1. My home has a hand painted sign. More heart than money is not a bad thing.

  3. Absolutely! My stuff is always OK to be shared, sliced and diced. Go ahead. Thanks for reading Tony!

  4. "Teachers are also urged to give students as many tries as necessary to complete assignments, and pass students even if they're not ready, he said." My son is a prime example of this comment... He did not pass any classes last year and the school was still going to pass him on to the next grade level. His father and I had to write a letter stating we wanted him to be held back - we were given 24 hours to complete this letter and send it to the school. The principal of the school told us "In my 15 years as a principal in this school district I a have never had to hold a child back and I do not want to tarnish my record before I retire." Needless to say 2 weeks ago my ex-husband received a phone call from the principal to reconsider holding my son back and to let him go on to the next grade - we said absolutely not. What happened to the days when the kids were the most important part of education? My child has a lot of issues but he that doesn't mean that he should move on if he isn't ready. We wanted to hold him back the year before because he wasn't ready and the school wouldn't do it - so last year was horrible for him. I hope he gets it this year. The good news is the principal will retire next summer - oh, darn he has to do it with a tarnished record! My kids are more important than any record!!!! Sorry for the rant - but this just frustrates me....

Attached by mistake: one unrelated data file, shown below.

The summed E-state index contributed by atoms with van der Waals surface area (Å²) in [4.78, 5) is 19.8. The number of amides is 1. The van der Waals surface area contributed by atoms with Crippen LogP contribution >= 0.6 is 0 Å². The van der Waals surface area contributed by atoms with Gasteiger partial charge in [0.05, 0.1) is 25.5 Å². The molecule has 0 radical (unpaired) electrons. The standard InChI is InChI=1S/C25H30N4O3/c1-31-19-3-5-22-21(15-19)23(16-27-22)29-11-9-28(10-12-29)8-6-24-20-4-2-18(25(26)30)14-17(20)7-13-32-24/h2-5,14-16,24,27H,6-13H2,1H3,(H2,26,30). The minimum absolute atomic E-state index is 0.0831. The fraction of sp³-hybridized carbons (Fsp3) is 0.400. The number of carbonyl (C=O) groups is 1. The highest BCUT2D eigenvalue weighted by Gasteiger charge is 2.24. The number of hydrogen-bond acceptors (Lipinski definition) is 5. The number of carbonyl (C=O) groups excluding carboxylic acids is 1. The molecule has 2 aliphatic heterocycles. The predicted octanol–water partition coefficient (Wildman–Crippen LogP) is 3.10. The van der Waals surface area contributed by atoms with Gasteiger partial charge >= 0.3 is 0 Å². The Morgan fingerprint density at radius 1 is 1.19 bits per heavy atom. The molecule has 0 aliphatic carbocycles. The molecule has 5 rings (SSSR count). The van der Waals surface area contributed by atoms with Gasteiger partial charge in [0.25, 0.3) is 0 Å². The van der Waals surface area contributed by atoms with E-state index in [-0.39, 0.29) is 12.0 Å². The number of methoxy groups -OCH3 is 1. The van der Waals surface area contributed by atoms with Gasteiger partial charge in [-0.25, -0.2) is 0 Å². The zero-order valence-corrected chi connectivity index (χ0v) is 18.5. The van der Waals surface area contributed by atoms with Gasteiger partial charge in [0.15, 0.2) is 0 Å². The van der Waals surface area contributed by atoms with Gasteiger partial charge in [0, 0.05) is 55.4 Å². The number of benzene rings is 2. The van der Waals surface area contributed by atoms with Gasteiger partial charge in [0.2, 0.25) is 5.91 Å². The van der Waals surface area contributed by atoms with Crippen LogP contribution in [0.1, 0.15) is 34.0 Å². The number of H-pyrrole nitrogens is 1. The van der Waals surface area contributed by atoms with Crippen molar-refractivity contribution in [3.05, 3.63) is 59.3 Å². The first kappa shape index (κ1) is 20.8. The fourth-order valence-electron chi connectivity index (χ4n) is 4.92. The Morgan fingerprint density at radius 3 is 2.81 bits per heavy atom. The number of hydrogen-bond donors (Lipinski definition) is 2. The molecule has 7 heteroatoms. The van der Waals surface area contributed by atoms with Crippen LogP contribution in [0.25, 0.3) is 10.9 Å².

5. Christina- Rant away, and thanks for sharing. You're illustrating one of the biggest problems we seem to have with education today- where far too many people care about everything BUT what happens in the classroom, and in making sure kids have the best chances for success.

    It amazes me how so many people say "Schools were better in the good ol' days," and then decide to do the exact opposite of what was done in the good ol' days- like adequate funding of public schools, respect for teachers, and local control.

  6. Nearly 1,300 page views in 2 days! Already 3rd all-time for a post here. Thanks everybody!

    Any idea whose Facebook profile grabbed this article? That seems to be the source for the increased traffic

    1. I'm not sure if I posted a link through FB, but I imported your blog to The Otherfish Wrap blog, then shared that through fb.

  7. I noticed that the Douglas County Dems have this article printed out and on the wall of the campaign office.

  8. Thanks for passing the word along, all! Sadly, this issue didn't get discussed as much as it needs to. Hopefully we start to stop the bleeding tomorrow